Arrest Corruption

The arrest of the present UPA Government’s former Telecom Minister A. Raja in one of India’s biggest ever corruption probes, the 2G telecom scam is significant in more ways than one. While the BJP and other opposition parties may describe the arrest of A Raja as “too little too late”, nevertheless the CBI’s move to arrest the former Telecom Minister needs to be appreciated. Even though skeptics may abound on the future course of action as far as the 2G scam probe goes, the fact of the matter is that a person in the rank of a top politician and former Union Cabinet Minister is now facing corruption charges. All of us know that such arrest is rare. As one news paper report put it: “It is rare for a senior political figure who left the government just 10 weeks ago to be arrested”. It is also being reported that in six decades (60 years), only one senior Indian politician at the national level, Rao Shiv Bahadur Singh, has been convicted of graft and served a jail term -- for taking a bribe back in 1949. And as per record, A. Raja is the second central ex-minister, after Sukh Ram (another former Communication Minister), to be arrested in the past 15 years. Jharkhand Mukti Morcha leader Shibu Soren was the only serving minister to be held during this period, although his case was related to murder. A country known for its corruption, the government system needs to revamp in order to tackle this menace. Whether it is the CBI or the Central Vigilance Commission (CVC), both need to be strengthened if we are to improve our institutional mechanism to fight corruption. The three organs of the government—the executive, legislature and judiciary—must perform its due role of keeping a check on the abuse of power whether by any of the three wings of government. In this regard, the crusading role of the Supreme Court needs to be applauded. In fact if it had not been for the judiciary, the political executive would in all probability have found its way to hijack the system to its own benefits.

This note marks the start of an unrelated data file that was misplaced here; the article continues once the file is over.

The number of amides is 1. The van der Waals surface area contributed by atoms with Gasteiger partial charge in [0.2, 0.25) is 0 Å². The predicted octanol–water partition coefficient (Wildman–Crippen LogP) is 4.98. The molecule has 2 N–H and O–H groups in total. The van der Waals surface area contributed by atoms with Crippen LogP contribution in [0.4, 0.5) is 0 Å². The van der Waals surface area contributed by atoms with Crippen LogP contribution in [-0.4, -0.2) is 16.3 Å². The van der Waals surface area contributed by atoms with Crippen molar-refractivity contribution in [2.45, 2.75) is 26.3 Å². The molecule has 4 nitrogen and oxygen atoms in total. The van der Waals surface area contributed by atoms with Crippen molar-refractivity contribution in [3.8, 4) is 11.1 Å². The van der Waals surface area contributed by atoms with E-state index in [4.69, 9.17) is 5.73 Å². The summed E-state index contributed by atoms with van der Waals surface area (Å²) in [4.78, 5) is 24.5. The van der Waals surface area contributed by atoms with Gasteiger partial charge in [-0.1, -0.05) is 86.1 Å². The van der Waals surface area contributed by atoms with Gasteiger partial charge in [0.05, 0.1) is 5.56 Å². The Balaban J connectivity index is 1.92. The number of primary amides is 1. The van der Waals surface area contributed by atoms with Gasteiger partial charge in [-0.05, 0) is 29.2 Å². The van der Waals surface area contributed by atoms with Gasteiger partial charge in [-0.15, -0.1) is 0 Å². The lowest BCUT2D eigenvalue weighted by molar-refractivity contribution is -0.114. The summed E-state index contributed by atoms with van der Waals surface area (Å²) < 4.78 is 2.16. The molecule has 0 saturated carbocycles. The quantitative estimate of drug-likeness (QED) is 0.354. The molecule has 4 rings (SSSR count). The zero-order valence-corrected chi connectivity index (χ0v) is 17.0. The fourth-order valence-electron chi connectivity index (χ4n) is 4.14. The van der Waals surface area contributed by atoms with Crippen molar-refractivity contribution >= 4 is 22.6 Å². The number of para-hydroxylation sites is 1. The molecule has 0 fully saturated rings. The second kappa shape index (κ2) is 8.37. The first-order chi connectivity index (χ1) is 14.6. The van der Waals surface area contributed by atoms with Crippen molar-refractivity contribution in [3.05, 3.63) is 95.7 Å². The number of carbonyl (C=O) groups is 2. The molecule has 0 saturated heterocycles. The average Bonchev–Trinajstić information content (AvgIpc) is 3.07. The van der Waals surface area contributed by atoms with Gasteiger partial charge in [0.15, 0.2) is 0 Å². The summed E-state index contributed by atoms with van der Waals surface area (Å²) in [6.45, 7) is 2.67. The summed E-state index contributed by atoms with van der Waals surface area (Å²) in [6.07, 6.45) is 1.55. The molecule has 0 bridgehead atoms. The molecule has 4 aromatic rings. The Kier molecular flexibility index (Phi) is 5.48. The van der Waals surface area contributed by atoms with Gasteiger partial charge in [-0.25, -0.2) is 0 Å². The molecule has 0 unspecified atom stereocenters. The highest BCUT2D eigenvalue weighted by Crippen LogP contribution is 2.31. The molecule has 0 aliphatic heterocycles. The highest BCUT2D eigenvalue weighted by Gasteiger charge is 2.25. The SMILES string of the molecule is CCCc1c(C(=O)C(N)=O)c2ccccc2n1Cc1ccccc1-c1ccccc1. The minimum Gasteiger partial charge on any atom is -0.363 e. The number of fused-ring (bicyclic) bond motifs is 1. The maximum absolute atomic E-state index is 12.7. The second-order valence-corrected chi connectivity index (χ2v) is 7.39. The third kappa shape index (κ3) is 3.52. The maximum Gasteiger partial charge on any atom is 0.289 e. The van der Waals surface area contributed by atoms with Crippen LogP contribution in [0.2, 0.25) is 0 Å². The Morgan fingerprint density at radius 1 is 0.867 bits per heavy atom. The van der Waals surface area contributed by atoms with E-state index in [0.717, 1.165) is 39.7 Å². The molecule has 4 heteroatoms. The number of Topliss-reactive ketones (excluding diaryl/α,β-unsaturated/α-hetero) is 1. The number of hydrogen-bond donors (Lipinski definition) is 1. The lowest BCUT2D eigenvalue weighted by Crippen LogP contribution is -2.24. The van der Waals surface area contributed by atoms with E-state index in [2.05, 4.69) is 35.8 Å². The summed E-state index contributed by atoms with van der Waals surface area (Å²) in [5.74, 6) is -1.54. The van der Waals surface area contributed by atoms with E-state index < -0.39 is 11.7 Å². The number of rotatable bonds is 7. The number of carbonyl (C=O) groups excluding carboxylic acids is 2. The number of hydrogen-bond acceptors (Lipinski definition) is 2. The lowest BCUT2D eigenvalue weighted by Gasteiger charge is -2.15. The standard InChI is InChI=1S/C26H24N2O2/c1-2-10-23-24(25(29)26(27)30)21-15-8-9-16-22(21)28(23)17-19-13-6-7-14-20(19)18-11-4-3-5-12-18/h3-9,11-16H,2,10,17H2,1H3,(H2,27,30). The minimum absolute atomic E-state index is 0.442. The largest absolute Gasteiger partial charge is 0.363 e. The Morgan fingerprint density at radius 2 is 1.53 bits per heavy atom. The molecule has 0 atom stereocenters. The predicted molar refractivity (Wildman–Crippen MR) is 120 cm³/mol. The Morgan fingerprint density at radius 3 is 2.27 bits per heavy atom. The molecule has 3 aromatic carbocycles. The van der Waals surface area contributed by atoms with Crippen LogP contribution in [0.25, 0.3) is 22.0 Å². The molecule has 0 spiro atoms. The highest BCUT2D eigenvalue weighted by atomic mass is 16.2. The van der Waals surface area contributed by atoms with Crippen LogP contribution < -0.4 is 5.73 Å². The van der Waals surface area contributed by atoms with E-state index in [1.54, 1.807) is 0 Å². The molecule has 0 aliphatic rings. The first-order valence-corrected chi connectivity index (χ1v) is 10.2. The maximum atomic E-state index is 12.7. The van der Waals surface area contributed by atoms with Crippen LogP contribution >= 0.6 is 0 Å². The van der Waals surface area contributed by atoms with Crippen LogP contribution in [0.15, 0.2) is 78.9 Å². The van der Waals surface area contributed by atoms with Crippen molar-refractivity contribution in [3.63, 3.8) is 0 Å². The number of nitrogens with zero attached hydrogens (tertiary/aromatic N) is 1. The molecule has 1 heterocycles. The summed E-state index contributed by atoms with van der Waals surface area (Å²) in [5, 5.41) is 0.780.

To fight corruption from the top it will require more than just action plan/s. If administrative reforms committees or anti-corruption action plans alone would determine the outcome, India would have by now won the battle against corruption. For many decades now the country has contemplated on bringing about systemic change to our State and Polity. Even the Central Vigilance Commission (CVC) has come out with such high sounding powerful names such as the Zero Tolerance Action Plan to check corruption. However all this has failed because we do not have leaders who are bold enough to address the issue. Our bureaucracy and political establishment speak about reforms but they do not have the political will to do the needful. In recent weeks and months the present UPA government has announced several initiatives to be taken up such as fast tracking corruption cases, transparency in procurement, etc. However we doubt whether anything meaningful can be achieved from these initial start off. To remind, the UPA government had set up the Second Administrative Reforms Commission (ARC) to revamp the country’s public administrative system. Nothing tangible has come out despite the fact that the committee has already submitted its report. This is the true face of reform in India i.e. high on rhetoric but low on results.